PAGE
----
The sex difference in performance for split disciplines
For the ten fastest performers in each discipline, the cycling and running times improved across years, but not the swim times. The ten fastest cyclists and the ten fastest runners became faster across time, but the sex difference in performance remained unchanged. The sex difference was at 8.0 ± 2.4% in swimming, 12.7 ± 1.8% in cycling, and 15.2 ± 3.0% in running. The low sex difference in swim performance of 8.0 ± 2.4% is explained by the non-significant decrease in swim times of approximately 1 min for women and the non-significant change in swim times for men. Women swam 57 ± 3 min in 1983 and 56 ± 2 min in 2012, while men swam 51 ± 1 min in 1983 and 51 ± 1 min in 2012.
We assume that Ironman triathletes invested more time in the preparation to improve in those split disciplines with more importance for the race. The 3.8-km swim split accounts for only 1.7% of the total distance, whereas the 180-km cycling accounts for 79.6% and the marathon for 18.7% of the total race distance of 226 km. It has been shown for ultra-triathletes that both the cycling and the run splits were associated with overall race performance, but not the swim split .
Difference between the performances of the overall top ten finishers and the performances of the ten fastest swimmers, the ten fastest cyclists, and the ten fastest runners
When the performances between the overall top ten finishers and the performances of the ten fastest swimmers, the ten fastest cyclists, and the ten fastest runners were compared, both the ten fastest male and the ten fastest female swimmers swam faster than the overall ten fastest finishers. For cycling, the overall top ten finishers and the ten fastest cyclists achieved the same split times for both sexes. For running, the overall top ten finishers and the ten fastest marathoners achieved the same split times in women, but not in men. A potential explanation for the finding that the ten fastest male and the ten fastest female swimmers swam faster than the overall ten fastest finishers could be the ‘history’ of the athlete. It has been reported that many triathletes have previously been competitive swimmers . For recreational Ironman triathletes competing in ‘Ironman Lanzarote’, 28% of the athletes had a background as a runner, 14% as a swimmer, and 13% as a cyclist . For elite Ironman triathletes competing in Ironman Hawaii, however, the history of the athletes has not been investigated.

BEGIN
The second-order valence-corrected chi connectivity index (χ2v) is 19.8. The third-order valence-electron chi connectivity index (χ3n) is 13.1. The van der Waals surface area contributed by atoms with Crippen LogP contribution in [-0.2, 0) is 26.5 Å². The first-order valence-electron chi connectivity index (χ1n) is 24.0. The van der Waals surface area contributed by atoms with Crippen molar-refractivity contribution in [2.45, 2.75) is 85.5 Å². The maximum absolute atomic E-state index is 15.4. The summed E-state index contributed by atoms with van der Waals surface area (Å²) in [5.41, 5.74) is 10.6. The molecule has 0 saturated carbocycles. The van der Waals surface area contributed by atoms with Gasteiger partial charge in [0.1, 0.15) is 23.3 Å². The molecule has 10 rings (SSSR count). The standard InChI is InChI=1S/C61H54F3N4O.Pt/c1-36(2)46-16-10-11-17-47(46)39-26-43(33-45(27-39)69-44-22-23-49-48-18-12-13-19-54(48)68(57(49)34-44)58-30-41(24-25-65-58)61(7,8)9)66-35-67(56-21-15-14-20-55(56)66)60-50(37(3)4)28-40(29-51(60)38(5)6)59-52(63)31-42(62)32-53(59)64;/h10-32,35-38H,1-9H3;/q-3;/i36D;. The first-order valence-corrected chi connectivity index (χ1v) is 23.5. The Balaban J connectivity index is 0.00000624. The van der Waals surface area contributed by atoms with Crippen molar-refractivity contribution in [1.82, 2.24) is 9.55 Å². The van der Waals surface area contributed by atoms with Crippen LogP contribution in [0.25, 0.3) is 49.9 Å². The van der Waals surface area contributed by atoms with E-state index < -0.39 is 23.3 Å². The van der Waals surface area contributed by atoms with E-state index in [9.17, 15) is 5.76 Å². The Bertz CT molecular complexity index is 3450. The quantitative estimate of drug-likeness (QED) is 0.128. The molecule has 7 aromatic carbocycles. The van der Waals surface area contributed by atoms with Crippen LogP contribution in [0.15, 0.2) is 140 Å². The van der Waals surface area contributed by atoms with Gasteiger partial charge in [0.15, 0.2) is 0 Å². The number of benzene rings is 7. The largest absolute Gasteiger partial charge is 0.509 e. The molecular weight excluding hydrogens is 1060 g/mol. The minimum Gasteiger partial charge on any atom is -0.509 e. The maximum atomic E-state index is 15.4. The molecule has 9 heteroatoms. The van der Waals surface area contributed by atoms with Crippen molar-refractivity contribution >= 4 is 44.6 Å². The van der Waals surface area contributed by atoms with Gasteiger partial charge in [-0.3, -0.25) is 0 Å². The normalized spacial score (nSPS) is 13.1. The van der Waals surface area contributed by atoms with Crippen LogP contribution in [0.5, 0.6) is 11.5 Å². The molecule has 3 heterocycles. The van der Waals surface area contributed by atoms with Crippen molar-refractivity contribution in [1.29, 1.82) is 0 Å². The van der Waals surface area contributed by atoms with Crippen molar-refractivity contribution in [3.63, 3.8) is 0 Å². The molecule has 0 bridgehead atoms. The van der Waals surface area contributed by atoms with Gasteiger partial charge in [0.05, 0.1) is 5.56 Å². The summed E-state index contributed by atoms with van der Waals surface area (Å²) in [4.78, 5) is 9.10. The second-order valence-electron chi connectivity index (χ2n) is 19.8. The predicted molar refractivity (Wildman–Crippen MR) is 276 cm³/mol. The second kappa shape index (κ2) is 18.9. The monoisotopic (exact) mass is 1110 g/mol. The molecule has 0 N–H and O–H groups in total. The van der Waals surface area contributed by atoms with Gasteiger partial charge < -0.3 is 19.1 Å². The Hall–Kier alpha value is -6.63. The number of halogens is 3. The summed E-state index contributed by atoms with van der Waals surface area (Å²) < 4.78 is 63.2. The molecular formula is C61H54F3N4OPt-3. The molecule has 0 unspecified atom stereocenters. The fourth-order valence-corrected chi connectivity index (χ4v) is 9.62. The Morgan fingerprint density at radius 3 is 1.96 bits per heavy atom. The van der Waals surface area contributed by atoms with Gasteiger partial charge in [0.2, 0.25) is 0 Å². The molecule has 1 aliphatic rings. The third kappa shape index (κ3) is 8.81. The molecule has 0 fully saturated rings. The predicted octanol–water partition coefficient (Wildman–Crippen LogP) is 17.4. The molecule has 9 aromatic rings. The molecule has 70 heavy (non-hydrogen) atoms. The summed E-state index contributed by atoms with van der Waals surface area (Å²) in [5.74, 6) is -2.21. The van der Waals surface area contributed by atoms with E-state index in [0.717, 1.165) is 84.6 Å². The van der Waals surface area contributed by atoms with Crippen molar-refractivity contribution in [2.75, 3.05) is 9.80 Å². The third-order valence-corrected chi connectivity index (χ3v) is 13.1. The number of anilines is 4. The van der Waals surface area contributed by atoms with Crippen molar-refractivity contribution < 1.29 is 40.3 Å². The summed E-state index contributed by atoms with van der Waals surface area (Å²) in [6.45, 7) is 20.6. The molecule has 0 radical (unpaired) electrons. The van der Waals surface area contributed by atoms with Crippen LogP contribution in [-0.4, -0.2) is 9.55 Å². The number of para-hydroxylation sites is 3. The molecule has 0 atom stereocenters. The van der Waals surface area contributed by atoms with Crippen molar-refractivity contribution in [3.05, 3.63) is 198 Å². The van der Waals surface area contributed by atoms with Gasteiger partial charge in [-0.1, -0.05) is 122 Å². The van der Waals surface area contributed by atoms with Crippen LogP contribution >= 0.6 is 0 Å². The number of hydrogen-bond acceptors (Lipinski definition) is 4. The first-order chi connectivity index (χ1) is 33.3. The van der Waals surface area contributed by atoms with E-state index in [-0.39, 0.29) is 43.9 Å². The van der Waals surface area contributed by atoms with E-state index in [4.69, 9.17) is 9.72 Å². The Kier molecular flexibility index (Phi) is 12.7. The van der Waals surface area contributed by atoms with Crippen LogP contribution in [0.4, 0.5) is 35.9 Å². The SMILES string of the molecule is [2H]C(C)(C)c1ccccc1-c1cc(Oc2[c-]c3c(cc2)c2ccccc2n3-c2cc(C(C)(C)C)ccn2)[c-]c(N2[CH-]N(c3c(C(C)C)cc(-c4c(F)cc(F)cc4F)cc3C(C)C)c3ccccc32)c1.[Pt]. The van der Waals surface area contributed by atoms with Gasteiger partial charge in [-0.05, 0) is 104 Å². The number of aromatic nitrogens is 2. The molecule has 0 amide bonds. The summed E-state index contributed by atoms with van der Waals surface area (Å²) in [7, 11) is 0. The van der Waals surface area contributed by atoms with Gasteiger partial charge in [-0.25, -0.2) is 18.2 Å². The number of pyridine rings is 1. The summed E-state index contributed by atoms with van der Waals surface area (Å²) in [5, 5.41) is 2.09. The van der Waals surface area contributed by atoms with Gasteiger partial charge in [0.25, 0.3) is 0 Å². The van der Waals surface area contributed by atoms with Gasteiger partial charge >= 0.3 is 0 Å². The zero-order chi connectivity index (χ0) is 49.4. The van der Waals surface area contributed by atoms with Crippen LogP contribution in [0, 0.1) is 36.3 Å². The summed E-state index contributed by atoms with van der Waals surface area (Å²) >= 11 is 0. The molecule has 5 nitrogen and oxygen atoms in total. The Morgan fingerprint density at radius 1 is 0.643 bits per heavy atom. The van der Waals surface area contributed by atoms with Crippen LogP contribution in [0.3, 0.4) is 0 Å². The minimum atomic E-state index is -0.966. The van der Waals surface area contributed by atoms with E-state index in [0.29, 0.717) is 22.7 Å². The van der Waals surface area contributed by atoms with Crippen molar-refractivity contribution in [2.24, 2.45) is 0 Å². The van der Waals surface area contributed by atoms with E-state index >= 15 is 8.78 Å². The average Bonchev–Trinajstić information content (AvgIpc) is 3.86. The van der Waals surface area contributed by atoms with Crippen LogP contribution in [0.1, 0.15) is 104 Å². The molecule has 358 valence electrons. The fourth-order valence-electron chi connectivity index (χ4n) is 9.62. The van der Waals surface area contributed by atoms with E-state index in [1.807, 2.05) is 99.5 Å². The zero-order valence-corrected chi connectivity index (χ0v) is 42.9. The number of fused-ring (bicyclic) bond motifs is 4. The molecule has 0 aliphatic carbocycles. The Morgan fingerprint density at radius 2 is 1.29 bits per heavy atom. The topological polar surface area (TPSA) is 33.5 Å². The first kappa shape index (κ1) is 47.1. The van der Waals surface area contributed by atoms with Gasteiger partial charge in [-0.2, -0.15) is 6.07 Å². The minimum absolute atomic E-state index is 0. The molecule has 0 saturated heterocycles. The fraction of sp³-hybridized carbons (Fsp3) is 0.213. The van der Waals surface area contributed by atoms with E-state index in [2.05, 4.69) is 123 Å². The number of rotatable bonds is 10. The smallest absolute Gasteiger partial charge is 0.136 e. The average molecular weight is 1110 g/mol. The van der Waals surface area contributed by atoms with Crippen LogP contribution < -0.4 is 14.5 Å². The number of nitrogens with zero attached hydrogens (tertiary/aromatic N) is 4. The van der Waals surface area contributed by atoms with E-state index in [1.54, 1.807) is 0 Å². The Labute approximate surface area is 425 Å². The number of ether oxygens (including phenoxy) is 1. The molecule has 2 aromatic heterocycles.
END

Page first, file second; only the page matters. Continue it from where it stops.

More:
A more likely explanation for the better performance in the top ten swimmers compared to the overall top ten finishers could be the fact that wetsuits are prohibited in Ironman Hawaii. Wearing a wetsuit leads to a significantly lower swimming cadence (−14%), a significantly lower heart rate (−11%), and significantly lower lactate values (−47%) compared to swimming without a wetsuit . Moreover, cycling efficiency was significantly higher (+12.1%) after swimming with a wetsuit compared to swimming without a wetsuit. In an Ironman triathlon where athletes can wear a wetsuit in the swim split, athletes without the background as a swimmer may profit from wearing a wetsuit and achieve faster swim times.
However, in Ironman Hawaii, athletes with a background as a swimmer may swim fast in open water independent of whether they wear a wetsuit or not since they are used as swimmers to swimming fast in contrast to a weak swimmer. It has been shown that wearing a wet suit improves swim performance more in inefficient swimmers with low buoyancy when swimming at low speeds .
The age of the fastest Ironman triathletes